Simon Schama’s programme could also be interesting. Very interesting. The Palestinian Nakba is part of history. Amox Oz talks about it in his book, The Israelis, though it’s definitely not widely known. And I’ve no doubt the Israel lobby in this country, the Campaign Against Anti-Semitism, Jewish Labour Movement, the Board of Deputies of British Jews and the rest of them would very much like that to stay. It’ll be interesting to hear if the programme mentions that the Palestinians were subject to a series of terrible massacres, and that 400 villages were destroyed. Or if the Beeb will simply go along with the old Zionist lie that they all left in terror of their own accord, and there were only a couple of massacres. Either way, I expect the Israel lobby will be listening very closely, ready to accuse the Beeb and Schama of ‘anti-Semitism’.

The Beeb probably feels that Schama may well have a better chance of escaping this smear. He’s a very well respected historian, and has presented his own ‘History of the Jews’, now being repeated on BBC4. I wish him the best of luck with that, as the Israel lobby and Likudnik politicians have also smeared very definitely self-respecting Jews and Beeb foreign correspondents as anti-Semites when they’ve mentioned awkward facts. Like Israel’s massacres of the Palestinians, or those of its Christian allies in Lebanon. As Mike pointed out, Natalie Portman was accused of it after she was awarded the Genesis prize for being such an excellent role model for Jews. Portman wouldn’t go to Israel because of the dodgy situation at the time to collect it, and so Likud and the rest of them went berserk. She was accused of being self-hating, part of the BDS movement – she isn’t, and made that very plain-and one Likudnik Member of the Knesset demanded that she be stripped of her Israeli citizenship.

Likud and the Israel lobby in Britain demand absolute obedience to the narrative they want to present, even when it contravenes well-established historical fact. And no matter how big or respected someone is, no matter if they’re Jewish or gentile, and how sincere they are fighting racism and real anti-Semitism, they will attempt to smear and destroy them.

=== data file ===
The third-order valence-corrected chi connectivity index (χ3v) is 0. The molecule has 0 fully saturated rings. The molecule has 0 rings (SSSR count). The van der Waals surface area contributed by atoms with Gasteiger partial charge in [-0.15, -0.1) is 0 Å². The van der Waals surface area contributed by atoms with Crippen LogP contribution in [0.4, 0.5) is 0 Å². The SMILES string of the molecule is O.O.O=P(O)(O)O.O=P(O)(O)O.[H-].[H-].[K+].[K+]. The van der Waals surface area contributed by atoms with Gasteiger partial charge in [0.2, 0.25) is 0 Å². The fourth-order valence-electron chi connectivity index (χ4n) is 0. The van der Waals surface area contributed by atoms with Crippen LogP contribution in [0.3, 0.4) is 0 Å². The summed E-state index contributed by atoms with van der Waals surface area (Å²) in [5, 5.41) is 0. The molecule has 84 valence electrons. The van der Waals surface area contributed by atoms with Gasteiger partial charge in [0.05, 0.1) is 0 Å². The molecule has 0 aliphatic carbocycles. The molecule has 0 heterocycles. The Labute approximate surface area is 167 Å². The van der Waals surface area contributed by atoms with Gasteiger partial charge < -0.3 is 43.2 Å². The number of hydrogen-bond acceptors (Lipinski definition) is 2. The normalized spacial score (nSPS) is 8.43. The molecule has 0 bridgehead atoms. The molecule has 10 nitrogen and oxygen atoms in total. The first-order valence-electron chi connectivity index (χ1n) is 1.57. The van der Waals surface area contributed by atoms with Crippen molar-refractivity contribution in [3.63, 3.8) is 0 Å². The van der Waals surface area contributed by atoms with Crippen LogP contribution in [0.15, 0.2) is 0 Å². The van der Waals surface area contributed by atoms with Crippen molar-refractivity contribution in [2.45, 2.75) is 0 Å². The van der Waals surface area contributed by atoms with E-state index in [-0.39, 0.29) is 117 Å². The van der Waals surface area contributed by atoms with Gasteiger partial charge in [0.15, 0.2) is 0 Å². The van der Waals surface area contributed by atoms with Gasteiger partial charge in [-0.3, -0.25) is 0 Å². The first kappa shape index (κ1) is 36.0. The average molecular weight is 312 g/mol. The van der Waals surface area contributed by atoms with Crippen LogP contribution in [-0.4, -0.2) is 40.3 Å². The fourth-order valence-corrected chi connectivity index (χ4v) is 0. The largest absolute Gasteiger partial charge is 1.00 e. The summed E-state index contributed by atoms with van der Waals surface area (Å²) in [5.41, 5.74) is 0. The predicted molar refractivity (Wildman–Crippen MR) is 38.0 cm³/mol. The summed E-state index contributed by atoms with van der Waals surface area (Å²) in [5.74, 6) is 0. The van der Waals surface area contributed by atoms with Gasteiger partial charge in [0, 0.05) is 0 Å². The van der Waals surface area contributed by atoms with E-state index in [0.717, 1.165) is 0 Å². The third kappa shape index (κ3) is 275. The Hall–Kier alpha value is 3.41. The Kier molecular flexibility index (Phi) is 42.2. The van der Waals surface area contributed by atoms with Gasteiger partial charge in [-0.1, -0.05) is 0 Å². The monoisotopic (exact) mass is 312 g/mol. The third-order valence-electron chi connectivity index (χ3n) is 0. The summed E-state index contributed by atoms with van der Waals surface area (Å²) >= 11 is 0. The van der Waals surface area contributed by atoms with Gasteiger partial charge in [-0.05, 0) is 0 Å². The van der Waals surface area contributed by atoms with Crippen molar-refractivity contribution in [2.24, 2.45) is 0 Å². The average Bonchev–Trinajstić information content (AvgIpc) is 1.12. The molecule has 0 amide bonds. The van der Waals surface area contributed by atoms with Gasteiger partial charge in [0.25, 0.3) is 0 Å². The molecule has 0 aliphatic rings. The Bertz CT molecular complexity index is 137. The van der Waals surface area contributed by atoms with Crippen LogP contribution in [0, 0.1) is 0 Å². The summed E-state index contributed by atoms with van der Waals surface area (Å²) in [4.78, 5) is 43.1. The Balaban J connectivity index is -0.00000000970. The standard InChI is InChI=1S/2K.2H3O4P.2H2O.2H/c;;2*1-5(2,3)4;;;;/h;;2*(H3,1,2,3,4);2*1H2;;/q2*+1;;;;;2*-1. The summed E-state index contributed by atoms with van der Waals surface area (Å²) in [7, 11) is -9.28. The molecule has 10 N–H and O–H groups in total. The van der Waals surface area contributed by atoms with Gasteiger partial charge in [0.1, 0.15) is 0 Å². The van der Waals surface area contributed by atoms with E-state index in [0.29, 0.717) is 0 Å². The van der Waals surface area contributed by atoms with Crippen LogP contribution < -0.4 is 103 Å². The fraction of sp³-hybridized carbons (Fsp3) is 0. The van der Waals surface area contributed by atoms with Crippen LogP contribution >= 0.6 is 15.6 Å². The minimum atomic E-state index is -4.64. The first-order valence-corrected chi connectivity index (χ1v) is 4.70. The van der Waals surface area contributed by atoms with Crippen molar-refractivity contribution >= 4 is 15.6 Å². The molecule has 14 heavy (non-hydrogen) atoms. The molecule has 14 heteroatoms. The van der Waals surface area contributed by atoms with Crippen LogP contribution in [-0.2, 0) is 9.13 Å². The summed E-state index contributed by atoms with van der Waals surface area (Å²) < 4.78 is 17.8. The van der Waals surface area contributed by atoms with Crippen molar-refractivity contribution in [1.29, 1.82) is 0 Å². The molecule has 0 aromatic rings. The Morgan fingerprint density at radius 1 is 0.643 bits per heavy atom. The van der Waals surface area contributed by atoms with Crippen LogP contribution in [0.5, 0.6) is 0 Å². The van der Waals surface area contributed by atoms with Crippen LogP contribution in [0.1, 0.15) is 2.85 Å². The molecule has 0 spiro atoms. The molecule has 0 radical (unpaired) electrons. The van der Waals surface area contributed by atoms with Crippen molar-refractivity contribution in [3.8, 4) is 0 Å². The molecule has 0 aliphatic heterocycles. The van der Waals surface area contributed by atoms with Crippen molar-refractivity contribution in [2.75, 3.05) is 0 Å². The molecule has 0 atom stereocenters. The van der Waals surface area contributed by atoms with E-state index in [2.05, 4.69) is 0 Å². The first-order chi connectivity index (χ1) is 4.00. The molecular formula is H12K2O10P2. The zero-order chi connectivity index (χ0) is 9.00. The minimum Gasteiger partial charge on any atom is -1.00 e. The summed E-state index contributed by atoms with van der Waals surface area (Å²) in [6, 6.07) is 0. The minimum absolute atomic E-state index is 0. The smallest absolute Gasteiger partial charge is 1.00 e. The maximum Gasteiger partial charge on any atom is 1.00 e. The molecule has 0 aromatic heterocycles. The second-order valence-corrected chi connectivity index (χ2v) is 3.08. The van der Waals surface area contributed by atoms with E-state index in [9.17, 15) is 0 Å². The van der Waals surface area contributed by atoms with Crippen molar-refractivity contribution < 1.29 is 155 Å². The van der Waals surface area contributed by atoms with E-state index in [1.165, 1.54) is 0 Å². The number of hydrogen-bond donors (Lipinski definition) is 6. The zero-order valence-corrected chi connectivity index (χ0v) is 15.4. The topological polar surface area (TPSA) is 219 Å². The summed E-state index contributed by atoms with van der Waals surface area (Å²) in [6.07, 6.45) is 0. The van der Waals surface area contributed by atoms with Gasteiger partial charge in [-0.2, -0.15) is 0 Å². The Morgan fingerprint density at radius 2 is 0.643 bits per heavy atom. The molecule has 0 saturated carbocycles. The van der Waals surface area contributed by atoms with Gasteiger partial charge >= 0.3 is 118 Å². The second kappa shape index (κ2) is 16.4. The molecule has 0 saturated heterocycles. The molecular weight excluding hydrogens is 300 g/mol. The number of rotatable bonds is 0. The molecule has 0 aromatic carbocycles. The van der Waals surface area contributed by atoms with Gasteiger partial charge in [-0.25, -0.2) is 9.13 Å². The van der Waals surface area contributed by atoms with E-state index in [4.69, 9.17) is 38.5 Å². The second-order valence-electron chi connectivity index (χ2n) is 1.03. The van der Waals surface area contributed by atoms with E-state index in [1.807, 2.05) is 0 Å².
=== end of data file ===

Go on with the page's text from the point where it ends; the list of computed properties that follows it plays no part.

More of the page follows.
These programmes sound fascinating.
The Israel lobby and their smears on the other hand, are utterly despicable.

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Radio Programme on Sylvia Pankhurst’s Support for Ethiopia against the Fascist Invasion

February 1, 2018

There are a number of programmes next week marking the centenary of the passage of the Representation of the People Act, which gave some women the right to vote. One of the most interesting of these looks like a programme on Radio 4 on Monday, 5th February 2018, at 8.00 pm, Sylvia Pankhurst: Honorary Ethiopian. The brief description of it in the Radio Times runs

Suffragette Sylvia Pankhurst got involved in the Ethiopian cause following its invasion by Italy in 1935 , and would later be recognised as an honorary citizen and given a state funeral. Here, Helen Pankhurst explores her grandmother’s role in the fight for Ethiopian independence.

Bristol and Bath have a connection to Ethiopia’s struggle for independence, as those cities were the home of Haile Selassie’s children during the War. They used to go to Victoria Park, though I think this was the one in Bath rather than Bristol.

There were some western intellectuals, who sided with the Italians during their invasion. One of these was Lady Kathleen Simon, who wrote a book on slavery. The Ethiopian emperor, Menelik II, had formally ended slavery in the country, but slaving still went on. British officers like Major Darnley, the author of Slaves and Ivory, complained that Ethiopian slavers were crossing the border to abduct the indigenous peoples of Uganda, then very much part of the British empire. His book was an account of his undercover mission into Ethiopia and a description of the way various provinces had been devastated by slave raiding by the Ethiopian aristocracy. It was partly written as a piece of polemic. Darnley was incensed that the authorities were taking no action against the slavers, and that in fact an area in Uganda around the border with Ethiopia had been declared a ‘no-go zone’ to British personnel. At the end of his book he argued that we should invade and conquer Ethiopia in order to halt their raiding into British territory, as well as the horrors of slavery and the slave trade in Ethiopia itself.